Reynoldsburg City Council voted Monday to again allow a beer garden at this summer's Tomato Festival, but the decision is not sitting well with one member.

Reynoldsburg City Council voted Monday to again allow a beer garden at this summer's Tomato Festival, but the decision is not sitting well with one member.

Cornelius McGrady III cast the lone dissenting vote April 22 to waive a provision in the city code that prohibits alcohol in any of the city's parks.

Parks and Recreation Department Director Joe Brown asked for the resolution, which allows alcohol to be sold and consumed in Huber Park -- only during the Tomato Festival Aug. 16 and 17 and only in the designated beer garden.

McGrady said approving alcohol use in any city park, at any time, is a mistake.

"When you approve alcohol in public for any reason, you send a message of acceptability to our youth," he said.

"That is not the right thing to do. It should not be something that our young people see as acceptable at a city festival."

Last year was the first year a beer garden was set up as part of the annual Tomato Festival.

Brown said parks and recreation department personnel would work closely with the Reynoldsburg Division of police to refine the training requirements for those who will serve the beer and to assure security in the beer garden meets the highest standards.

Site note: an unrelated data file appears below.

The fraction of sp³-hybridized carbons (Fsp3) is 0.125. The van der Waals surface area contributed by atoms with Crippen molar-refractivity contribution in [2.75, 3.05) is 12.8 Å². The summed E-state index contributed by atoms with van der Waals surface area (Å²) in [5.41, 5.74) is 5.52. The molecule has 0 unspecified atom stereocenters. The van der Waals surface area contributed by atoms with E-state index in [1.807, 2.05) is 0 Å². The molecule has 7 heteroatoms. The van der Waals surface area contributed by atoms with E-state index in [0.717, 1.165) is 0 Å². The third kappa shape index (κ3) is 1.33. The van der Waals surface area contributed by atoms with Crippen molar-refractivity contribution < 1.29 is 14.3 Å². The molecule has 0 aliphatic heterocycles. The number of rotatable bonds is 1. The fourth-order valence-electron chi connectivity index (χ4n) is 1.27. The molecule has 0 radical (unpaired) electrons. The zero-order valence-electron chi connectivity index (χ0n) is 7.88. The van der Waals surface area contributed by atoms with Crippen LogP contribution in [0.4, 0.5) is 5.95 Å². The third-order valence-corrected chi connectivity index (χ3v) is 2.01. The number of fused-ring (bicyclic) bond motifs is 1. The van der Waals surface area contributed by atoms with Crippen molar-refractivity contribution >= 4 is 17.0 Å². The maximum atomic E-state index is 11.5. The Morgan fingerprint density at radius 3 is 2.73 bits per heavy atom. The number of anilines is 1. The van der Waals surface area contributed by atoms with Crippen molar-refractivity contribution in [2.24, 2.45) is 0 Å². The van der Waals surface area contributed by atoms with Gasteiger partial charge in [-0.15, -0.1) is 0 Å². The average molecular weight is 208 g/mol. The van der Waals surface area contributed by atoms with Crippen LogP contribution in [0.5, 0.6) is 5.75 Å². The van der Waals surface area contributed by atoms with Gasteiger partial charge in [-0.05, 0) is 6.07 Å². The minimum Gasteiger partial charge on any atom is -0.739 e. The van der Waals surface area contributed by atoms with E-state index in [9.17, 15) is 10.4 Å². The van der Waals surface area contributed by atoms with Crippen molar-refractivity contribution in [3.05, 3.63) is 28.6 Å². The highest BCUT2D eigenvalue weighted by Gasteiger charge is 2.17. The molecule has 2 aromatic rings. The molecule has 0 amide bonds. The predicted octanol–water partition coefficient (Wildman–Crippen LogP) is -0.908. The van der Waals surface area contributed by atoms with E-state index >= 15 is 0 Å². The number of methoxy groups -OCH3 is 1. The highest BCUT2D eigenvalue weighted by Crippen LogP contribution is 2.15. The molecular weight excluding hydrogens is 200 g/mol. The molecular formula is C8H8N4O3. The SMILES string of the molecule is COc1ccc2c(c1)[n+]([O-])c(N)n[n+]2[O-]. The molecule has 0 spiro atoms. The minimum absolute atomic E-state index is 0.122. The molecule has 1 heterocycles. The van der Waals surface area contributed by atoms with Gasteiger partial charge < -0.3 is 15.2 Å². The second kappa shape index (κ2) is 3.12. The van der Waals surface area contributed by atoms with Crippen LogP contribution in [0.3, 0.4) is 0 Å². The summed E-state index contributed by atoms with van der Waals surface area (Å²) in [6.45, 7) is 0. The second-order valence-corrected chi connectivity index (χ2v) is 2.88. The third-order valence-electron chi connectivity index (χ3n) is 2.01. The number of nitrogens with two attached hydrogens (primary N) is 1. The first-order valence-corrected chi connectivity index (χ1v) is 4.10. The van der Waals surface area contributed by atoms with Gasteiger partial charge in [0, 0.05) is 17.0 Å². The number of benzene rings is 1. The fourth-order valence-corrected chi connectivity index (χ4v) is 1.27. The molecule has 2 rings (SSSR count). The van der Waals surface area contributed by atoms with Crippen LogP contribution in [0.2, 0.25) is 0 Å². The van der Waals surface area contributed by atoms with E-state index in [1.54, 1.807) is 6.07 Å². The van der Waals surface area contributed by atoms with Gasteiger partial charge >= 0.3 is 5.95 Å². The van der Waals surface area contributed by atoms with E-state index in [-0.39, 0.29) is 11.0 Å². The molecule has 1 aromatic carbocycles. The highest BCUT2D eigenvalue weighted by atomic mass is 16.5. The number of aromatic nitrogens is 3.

Back pay approved

Council also agreed Monday to approve an ordinance authorizing a 2-percent raise and retroactive pay for a dozen city employees formerly represented by the United Steel Workers of America.

The 2-percent raise is retroactive to Jan. 1, 2011, and, according to the city auditor's report, will cost Reynoldsburg $21,838.98.

Councilman Barth Cotner said approving the raise is "the right thing to do," since those employees did not receive the pay increases other city employees received in past years, because they were union employees and the city and union could not reach agreement on a contract.

The city had been involved in a dispute with the USWA since 2009, when 17 city employees voted to remain in the union, then complained the city was treating them unfairly by not offering the same pay increase offered to other city employees.

The union employees brought their concerns to the State Employee Relations Board, with both sides filing accusations and appeals. The dispute ended finally when USWA filed a notice with SERB in March that the union no longer represents the employees.

Councilman Scott Barrett voted against the ordinance. He said although he agreed approving the raise is "the right thing to do," he was hoping to have more discussion and possibly revise the ordinance revision, since one former employee who has since retired thought it was unfair he was not included in the retroactive pay.

"We had talked about the issue and had some debate over it, but it did not sit well with me that the former employee, Randy Wilson, was not included in some way," Barrett said. "We did the right thing, but it just didn't feel right not to include that employee."

Wilson, a Pataskala resident, asked council members April 2 to consider putting him on the list for retroactive pay. He retired in December 2012, but since the salary increase was retroactive to January 2011, that means he was a Reynoldsburg employee during the same two years for which current employees will receive retroactive pay.

Auditor Richard Harris said the city traditionally has offered retroactive pay only to current employees -- not those who have retired.